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Timanfaya National Park is one of Lanzarote's top attractions, with more than 1 million visitors annually, which makes the second most visited National Park in the Canary Islands, after Teide National Park.
Visiting Timanfaya National Park is a unique experience, which should not be missed by anyone coming on holiday to Lanzarote. You'll get to see a one of a kind landscape, made up of volcanic soil and rocks, which makes you feel like you're on another planet, due to its resemblance to the moon.
The park that we see nowadays was formed due to volcanic activity in the area and the largest eruptions date back to the year 1730 to 1736, which was a period of continued eruption that led to the landscape that we know today as Timanfaya National Park.
The park Timanfaya covers a great portion of Lanzarote as a whole, spread over 51,07 km² in the southwest side of the island, in the municipalities of Yaiza and Tinajo.
There are over 25 volcanoes located inside the national park, but only one of them is still active: Timanfaya volcano, which is why the park was named after it.
The volcanic landscape inside the national park is the main attraction and there are several ways to explore it.
The vast majority of the park can only be accessed by a bus tour, which takes you through the volcanoes in a guided tour that is available in various languages. There's also the possibility of exploring the park through guided walks on designated paths, but you need to book your spot ahead of time.
Inside the park, there's also a visitor's center where you can learn more information, a restaurant called El Diablo, an area for camel rides and a free car park where you can leave your car if you decide to drive here on your own.
So the main attractions in Timanfaya National Park are:
There are several ways to visit Timanfaya National Park and no matter which one you choose, the important thing is that you don't miss it, as it's definitely one of the best things to do in Lanzarote.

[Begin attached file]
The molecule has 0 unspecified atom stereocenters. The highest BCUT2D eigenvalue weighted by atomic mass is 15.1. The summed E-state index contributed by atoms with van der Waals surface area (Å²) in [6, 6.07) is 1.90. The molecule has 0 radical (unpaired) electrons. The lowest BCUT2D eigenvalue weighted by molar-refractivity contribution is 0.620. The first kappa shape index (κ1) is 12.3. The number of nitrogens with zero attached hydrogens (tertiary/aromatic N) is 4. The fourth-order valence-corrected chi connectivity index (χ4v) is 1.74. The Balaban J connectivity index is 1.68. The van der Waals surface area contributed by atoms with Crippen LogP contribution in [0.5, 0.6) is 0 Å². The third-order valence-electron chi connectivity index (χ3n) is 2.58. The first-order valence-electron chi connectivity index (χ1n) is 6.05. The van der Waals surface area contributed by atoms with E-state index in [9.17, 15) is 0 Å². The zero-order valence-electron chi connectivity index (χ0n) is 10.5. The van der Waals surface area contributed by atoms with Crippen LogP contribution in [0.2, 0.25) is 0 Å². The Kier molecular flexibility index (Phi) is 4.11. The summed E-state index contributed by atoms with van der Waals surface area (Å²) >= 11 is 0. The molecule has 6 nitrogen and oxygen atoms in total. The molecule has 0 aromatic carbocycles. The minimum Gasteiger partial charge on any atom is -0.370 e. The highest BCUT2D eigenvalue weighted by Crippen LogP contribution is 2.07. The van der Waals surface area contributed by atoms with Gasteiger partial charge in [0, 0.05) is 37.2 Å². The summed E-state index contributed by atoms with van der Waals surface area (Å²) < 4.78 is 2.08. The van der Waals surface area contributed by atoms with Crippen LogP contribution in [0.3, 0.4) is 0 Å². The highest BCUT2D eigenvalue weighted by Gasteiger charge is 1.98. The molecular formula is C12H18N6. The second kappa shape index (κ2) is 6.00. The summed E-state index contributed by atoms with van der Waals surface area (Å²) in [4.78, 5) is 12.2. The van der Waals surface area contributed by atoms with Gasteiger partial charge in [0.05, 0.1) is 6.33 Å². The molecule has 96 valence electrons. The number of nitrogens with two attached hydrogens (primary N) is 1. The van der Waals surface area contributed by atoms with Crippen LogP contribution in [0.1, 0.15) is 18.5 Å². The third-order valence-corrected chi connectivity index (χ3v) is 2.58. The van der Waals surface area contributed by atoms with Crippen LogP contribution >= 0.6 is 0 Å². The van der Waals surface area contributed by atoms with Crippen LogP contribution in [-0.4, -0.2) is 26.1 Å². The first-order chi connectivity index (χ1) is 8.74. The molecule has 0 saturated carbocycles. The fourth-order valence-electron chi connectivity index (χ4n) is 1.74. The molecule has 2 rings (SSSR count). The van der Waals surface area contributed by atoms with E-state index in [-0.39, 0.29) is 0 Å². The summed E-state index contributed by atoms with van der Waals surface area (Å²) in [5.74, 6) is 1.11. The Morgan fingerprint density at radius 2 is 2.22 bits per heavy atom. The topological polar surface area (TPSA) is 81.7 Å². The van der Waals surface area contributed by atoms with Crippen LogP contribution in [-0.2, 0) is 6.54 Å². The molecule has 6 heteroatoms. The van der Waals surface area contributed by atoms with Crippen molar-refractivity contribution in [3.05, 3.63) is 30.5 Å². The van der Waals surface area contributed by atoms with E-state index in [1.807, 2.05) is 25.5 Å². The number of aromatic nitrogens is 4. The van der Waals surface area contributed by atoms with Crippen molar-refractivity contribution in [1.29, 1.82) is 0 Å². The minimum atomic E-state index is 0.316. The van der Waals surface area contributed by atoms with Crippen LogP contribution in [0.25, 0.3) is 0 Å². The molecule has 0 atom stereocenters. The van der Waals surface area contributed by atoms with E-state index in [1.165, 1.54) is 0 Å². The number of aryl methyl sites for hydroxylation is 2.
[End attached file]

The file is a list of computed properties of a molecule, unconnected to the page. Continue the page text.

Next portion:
Car rental in Lanzarote is popular among visitors, as it's fairly cheap, fuel is also cheap and driving is not that difficult. In fact, we have a dedicated article about driving in Lanzarote, which we recommend that you read if you decide to rent a car during your stay on the island.
Driving to Timanfaya National Park
Depending on where you're staying in Lanzarote it will take you more or less to get here, but in any case, the journey if shouldn't take you more than 45 - 60 minutes even if you're coming from the very north of the island.
Tips and useful info
If you don't plan to drive while on holiday but you still want to see Lanzarote, there are several options for day tours that you can book and most of them include also a visit to Timanfaya National Park.
Tours are available from all 3 tourist resorts in Lanzarote, so you can book a tour and visit Timanfaya no matter if you are staying in Playa Blanca, Puerto del Carmen or Costa Teguise. If you're staying somewhere else on the island, you may have to drive here yourself or you may have to go to one of the meeting places along the way.
Volcanoes and Caves: Full-Day Tour of Lanzarote - See volcanoes, camels, El Golfo, the Valley of 1000 Palms, Jameos del Agua and much more. You can even enjoy a wine tasting session.
Full-Day Tour to the Volcanoes in Southern Lanzarote - Discover fascinating experiments with geothermic energy, the landscape shaped by volcanoes and regional food and wine.
Fire Mountains in Southern Lanzarote: Half-Day Tour - Explore Timanfaya National Park and learn more about the landscape shaped by the volcanoes. Visit the wine-growing region of La Geria and sample the delicious local wines.
The purpose of visiting this place first is to understand more about the volcanic phenomenon of Timanfaya, its fauna, flora and coastline, which will make it easier for you to understand everything you observe during your visit to the Park.
There is also a viewing platform on-site, which gives you a hint of what you're about to see when you go inside the volcanic park Timanfaya.
From the Visitor Center you need to drive further along the road LZ-67, then turn onto LZ-602 when you see the symbol of El Diablo, which is the trademark for the park and was designed by none other than Cesar Manrique himself.